Team-Up Review: Frasier, “Someone to Watch Over Me” and “Breaking the Ice”

By Ashley Amon and Andrew Daar

Frasier
Season 2, Episodes 19 and 20, “Someone to Watch Over Me” and “Breaking the Ice”
Original airdates: Mar. 28, 1995 and Apr. 18, 1995

Ashley: It’s a new year so I’ll start with a declaration: I am a fangirl. If you follow me on Twitter, you know this a little too well. That said Frasier Crane is a successful, intelligent, good-looking celebrity in the city of Seattle so it’s no surprise that he would have his share of “fangirls” (and I’m sure a number of fanboys as well). Usually they just fawn over him in Cafe Nervosa or in an elevator. Others, however, are slightly more involved.

In “Someone to Watch Over Me”, he has an over-zealous fan in a woman named Kari. Her mysterious phone calls and ability to leave things in Frasier’s personal belongings (and in once instance his home) is creepy. Crossing the line into someone’s personal space for the sake of being an “adoring fan” is too much. Granted, I feel like Frasier took it a bit far when he thought Kari was out to kill him, but I understand his fear of somone constantly watching his every move.

This fear, however, mutates into complete self-absorbed paranoia and he starts to think that nearly every woman is Kari and out for blood. He even starts thinking (thanks to Niles planting the seed) that his bodyguard Cindy is actually his stalking fan. In an attempt to call out his stalker, he gets more than he expects while in the parking garage. That scene, by the way, is a little bit of a nightmare scenario to me.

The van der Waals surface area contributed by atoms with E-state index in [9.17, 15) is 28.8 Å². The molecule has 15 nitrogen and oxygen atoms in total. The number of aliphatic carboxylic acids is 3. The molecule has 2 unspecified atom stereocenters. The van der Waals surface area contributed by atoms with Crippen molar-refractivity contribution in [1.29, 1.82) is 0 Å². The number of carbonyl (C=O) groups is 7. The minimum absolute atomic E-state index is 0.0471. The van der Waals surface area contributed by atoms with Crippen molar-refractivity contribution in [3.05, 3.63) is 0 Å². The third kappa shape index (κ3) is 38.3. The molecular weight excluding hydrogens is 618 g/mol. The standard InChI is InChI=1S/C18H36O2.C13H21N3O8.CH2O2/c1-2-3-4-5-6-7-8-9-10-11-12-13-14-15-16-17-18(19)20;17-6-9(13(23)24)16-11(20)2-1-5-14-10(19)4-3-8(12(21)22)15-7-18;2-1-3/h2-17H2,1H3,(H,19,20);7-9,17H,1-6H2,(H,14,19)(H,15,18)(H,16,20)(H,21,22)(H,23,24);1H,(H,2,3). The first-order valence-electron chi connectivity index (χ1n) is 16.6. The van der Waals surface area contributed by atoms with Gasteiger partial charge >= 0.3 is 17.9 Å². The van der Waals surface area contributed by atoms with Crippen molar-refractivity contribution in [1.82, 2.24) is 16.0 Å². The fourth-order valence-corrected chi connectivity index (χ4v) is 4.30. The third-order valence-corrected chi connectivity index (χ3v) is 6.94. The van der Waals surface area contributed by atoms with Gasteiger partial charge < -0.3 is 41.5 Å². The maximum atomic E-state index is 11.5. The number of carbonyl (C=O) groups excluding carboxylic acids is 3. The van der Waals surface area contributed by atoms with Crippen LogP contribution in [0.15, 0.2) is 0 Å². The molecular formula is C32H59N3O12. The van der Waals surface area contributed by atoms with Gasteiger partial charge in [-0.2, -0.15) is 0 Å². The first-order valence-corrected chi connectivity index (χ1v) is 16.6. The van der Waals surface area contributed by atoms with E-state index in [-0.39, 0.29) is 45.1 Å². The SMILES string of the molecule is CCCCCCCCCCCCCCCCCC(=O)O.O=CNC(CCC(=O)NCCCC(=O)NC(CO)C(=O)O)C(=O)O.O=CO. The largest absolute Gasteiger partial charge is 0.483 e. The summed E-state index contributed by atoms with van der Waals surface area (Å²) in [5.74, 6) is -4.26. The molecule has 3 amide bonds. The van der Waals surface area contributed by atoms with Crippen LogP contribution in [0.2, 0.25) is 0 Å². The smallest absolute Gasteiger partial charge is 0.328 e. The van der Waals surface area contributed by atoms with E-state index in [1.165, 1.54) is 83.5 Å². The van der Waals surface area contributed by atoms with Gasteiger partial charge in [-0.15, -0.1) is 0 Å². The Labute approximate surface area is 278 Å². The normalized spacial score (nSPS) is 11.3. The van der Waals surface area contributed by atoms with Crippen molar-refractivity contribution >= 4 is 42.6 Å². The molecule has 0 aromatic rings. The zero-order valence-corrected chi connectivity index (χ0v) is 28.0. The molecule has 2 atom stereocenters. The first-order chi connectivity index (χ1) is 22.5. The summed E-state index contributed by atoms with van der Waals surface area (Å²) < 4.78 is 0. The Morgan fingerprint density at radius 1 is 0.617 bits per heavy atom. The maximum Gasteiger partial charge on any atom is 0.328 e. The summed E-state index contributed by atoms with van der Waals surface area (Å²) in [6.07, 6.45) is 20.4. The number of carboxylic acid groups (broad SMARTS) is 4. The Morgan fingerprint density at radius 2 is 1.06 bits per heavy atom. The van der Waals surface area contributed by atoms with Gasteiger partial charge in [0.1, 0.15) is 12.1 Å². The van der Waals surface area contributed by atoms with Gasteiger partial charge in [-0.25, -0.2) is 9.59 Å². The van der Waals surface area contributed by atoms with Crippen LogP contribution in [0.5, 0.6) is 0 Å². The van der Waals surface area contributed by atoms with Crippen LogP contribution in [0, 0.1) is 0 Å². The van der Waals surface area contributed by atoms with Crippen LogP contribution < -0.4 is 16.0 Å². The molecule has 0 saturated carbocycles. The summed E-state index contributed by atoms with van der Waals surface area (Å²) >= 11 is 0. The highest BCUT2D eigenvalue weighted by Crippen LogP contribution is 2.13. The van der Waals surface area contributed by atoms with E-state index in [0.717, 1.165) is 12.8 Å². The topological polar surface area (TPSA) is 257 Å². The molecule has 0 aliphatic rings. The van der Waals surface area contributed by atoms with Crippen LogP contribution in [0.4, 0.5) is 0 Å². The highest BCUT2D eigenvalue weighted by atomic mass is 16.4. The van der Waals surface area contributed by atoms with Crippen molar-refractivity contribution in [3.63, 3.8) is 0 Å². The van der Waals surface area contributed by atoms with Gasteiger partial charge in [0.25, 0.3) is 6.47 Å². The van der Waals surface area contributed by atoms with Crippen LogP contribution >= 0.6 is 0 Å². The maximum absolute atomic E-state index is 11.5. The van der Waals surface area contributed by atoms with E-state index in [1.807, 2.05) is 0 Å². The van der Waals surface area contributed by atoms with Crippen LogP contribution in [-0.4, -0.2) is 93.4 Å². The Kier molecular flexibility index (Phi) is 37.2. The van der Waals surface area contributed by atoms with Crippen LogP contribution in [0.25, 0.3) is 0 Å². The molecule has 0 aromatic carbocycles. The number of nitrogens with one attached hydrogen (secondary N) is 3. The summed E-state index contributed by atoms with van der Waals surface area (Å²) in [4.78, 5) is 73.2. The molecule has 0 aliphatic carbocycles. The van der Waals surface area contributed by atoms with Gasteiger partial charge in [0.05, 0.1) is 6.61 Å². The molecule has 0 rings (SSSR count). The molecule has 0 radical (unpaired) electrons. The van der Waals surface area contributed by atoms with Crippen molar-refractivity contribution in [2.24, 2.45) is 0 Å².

But in a more jovial episode, “Breaking the Ice” sends the Crane Men into the wild for ice fishing. I adore this episode: the Brothers Crane out of their element and the witty jabs they make at each other (“Sgt. Niles of the Yukon” sends me into a laughing fit every time) makes this episode so wonderful. It essentially takes place in one place and it’s nearly all dialogue.

This feeble attempt at male bonding includes Niles’ battery-operated wardrobe, a bottle of Jim Beam (“Niles, Beam me up”), and lost car keys in a fishing hole. This whole comedic scenario occurs because Niles and Frasier want to hear their father say “I love you” to them. This sentiment is clearly so important to them that they brave the Great (Ice-Ridden) Northwest, sherry glasses for Jim Beam and all.

Beam Me Up

Andrew: First thing’s first: in “Breaking The Ice,” the first title card says “Roz Doyle and the Temple of Doom,” but she goes on to describe the “giant ball,” which we all know was in Raiders of the Lost Ark, not Indiana Jones and the Temple of Doom. If we can’t trust these writers to get that right, what can we trust them with?